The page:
Just a couple of days ago, I was sent a question in the title of this article. Let’s figure it out together.
The difference between particles and antiparticles is only in the signs of interactions (electric charge, quantum numbers, etc.). «Mirror reflections» are not only for the electron, but in general for the majority of particles. If an antiparticle collides with an ordinary particle, then their
Antimatter may well consist of ordinary objects and chemicals (for example, antihydrogen, antihelium, etc.). And of course, there are no physical barriers to the fact that whole stars or even galaxies consist of antimatter.
They just don’t. We can say with a great deal of confidence that there are no stars of antimatter in the observable universe, just as there are no regions where there would be more antimatter than matter.
One of the main and common misconceptions about space is that the interstellar medium is a vacuum in which there is nothing. Emptiness. In fact, this is not the case. The cosmos is filled with an enormous amount of matter. Hydrogen-helium plasma, heavier elements, polycyclic aromatic hydrocarbons, even organic substances — all this is in abundance in the interstellar medium.
From a practical point of view, we consider this to be a vacuum, but in general, strictly speaking, this is not entirely true. On average, there are about a million atoms of matter per cubic centimeter of the interstellar medium.
Now let’s imagine a star, or a nebula, or a galaxy, or a cluster of galaxies made of antimatter. This object will inevitably be surrounded by ordinary matter. There is just a huge amount of tons of matter around him just waiting for an opportunity to collide with antiparticles and annihilate.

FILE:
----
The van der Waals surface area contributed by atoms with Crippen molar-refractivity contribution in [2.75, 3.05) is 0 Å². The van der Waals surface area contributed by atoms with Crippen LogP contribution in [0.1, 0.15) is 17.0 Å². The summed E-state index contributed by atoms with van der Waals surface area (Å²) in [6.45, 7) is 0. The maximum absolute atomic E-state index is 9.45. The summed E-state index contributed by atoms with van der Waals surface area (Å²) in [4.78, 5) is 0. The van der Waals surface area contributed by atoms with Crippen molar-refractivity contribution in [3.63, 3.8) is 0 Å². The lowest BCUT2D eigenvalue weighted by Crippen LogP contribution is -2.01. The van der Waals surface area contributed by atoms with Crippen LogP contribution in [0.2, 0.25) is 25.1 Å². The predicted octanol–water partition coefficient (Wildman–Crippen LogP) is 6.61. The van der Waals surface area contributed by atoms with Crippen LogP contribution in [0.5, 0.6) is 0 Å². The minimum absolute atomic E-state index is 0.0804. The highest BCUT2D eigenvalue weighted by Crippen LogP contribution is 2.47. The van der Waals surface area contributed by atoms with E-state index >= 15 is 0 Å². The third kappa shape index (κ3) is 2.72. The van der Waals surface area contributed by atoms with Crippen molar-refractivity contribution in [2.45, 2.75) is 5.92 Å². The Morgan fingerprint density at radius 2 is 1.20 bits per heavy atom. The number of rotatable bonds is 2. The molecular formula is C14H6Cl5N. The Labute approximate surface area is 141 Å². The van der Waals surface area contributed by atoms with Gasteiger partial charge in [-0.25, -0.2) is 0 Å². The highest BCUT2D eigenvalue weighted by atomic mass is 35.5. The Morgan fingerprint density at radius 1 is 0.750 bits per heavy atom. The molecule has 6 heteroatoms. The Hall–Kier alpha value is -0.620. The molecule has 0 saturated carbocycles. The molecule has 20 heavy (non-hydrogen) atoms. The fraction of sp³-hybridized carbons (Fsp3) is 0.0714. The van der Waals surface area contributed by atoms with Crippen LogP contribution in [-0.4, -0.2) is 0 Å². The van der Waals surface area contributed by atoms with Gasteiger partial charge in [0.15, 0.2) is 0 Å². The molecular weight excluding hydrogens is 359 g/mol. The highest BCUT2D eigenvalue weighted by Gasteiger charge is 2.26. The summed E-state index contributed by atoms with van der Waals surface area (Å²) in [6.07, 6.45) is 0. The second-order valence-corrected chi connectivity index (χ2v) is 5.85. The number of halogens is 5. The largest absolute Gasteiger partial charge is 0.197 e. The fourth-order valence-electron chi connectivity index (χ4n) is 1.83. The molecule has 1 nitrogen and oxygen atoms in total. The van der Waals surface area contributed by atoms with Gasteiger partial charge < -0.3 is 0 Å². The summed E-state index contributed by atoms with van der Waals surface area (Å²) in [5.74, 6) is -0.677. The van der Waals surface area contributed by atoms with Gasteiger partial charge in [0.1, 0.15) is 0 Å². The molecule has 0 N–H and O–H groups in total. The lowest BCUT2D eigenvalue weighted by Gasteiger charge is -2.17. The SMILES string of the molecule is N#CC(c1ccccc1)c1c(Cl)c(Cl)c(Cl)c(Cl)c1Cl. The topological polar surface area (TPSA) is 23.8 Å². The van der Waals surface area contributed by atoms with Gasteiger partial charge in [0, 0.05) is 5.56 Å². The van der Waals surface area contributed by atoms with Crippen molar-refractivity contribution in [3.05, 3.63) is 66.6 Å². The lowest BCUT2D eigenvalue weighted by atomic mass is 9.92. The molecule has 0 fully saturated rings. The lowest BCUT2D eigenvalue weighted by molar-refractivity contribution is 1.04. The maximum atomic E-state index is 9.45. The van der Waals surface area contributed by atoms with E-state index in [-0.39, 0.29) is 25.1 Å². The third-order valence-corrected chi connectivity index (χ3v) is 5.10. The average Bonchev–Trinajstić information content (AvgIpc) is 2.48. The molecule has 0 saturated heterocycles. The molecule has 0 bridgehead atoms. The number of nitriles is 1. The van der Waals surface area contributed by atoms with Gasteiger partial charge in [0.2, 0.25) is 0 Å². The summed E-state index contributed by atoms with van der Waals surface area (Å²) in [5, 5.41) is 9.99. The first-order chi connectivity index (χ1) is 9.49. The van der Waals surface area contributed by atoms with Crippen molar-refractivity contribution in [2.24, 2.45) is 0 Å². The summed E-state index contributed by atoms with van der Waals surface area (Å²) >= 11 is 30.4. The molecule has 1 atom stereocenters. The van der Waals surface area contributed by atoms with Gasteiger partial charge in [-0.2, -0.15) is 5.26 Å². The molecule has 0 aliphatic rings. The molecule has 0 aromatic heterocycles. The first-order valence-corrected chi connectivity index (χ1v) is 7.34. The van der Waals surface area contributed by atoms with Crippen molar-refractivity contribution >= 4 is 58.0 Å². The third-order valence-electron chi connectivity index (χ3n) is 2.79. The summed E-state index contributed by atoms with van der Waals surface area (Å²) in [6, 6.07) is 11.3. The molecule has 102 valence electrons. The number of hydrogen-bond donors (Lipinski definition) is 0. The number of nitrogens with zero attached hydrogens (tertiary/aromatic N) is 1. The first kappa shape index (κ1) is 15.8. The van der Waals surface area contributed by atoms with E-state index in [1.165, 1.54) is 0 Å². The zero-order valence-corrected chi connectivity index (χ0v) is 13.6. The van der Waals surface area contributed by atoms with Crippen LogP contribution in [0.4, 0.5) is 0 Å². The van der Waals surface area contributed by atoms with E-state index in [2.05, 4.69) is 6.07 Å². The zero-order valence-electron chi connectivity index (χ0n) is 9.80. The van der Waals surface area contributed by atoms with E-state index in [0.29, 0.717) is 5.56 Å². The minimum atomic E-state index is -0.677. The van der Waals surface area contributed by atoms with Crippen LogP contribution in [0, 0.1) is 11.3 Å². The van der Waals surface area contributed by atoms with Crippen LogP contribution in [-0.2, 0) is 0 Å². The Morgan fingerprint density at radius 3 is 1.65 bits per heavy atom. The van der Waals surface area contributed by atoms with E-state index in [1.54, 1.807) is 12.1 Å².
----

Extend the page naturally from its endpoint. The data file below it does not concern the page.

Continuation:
As a result, if such an object existed, it would be incredibly bright (by the number of high-energy photons) due to the constant annihilation of matter and antimatter along its edges.
If, for example, somewhere in our galaxy a star of antimatter is placed, this star will easily become the brightest (in terms of the number of high-energy photons) object in our galaxy. There is no chance that we would have missed such an object with the telescopes now available. The same goes for other galaxies. Any such object would stand out very strongly from the background of others.
Considering that we have never observed anything like this, it can be argued with great confidence that there are no significant antimatter objects in the observed Universe, and insignificant ones have long been annihilated.
For some reason, the observed universe is almost entirely composed of matter, and antimatter is practically not found in it. This paradox is called